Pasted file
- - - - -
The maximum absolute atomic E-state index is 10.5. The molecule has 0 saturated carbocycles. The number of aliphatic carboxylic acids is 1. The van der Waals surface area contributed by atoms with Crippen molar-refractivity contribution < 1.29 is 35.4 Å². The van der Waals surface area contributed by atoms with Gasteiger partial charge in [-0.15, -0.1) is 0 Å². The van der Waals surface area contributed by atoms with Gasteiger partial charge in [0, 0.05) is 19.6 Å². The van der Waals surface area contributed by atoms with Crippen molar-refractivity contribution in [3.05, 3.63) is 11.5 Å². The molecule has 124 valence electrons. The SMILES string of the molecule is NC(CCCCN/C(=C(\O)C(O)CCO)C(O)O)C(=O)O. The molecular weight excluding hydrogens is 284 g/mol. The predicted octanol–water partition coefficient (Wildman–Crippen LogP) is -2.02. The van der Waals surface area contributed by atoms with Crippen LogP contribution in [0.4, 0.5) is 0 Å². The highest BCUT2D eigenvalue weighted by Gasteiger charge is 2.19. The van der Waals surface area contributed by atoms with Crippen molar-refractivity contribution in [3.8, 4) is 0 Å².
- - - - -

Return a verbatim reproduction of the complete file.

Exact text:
The maximum absolute atomic E-state index is 10.5. The molecule has 0 saturated carbocycles. The number of aliphatic carboxylic acids is 1. The van der Waals surface area contributed by atoms with Crippen molar-refractivity contribution < 1.29 is 35.4 Å². The van der Waals surface area contributed by atoms with Gasteiger partial charge in [-0.15, -0.1) is 0 Å². The van der Waals surface area contributed by atoms with Gasteiger partial charge in [0, 0.05) is 19.6 Å². The van der Waals surface area contributed by atoms with Crippen molar-refractivity contribution in [3.05, 3.63) is 11.5 Å². The molecule has 124 valence electrons. The SMILES string of the molecule is NC(CCCCN/C(=C(\O)C(O)CCO)C(O)O)C(=O)O. The molecular weight excluding hydrogens is 284 g/mol. The predicted octanol–water partition coefficient (Wildman–Crippen LogP) is -2.02. The van der Waals surface area contributed by atoms with Crippen LogP contribution in [0.4, 0.5) is 0 Å². The highest BCUT2D eigenvalue weighted by Gasteiger charge is 2.19. The van der Waals surface area contributed by atoms with Crippen molar-refractivity contribution in [3.8, 4) is 0 Å².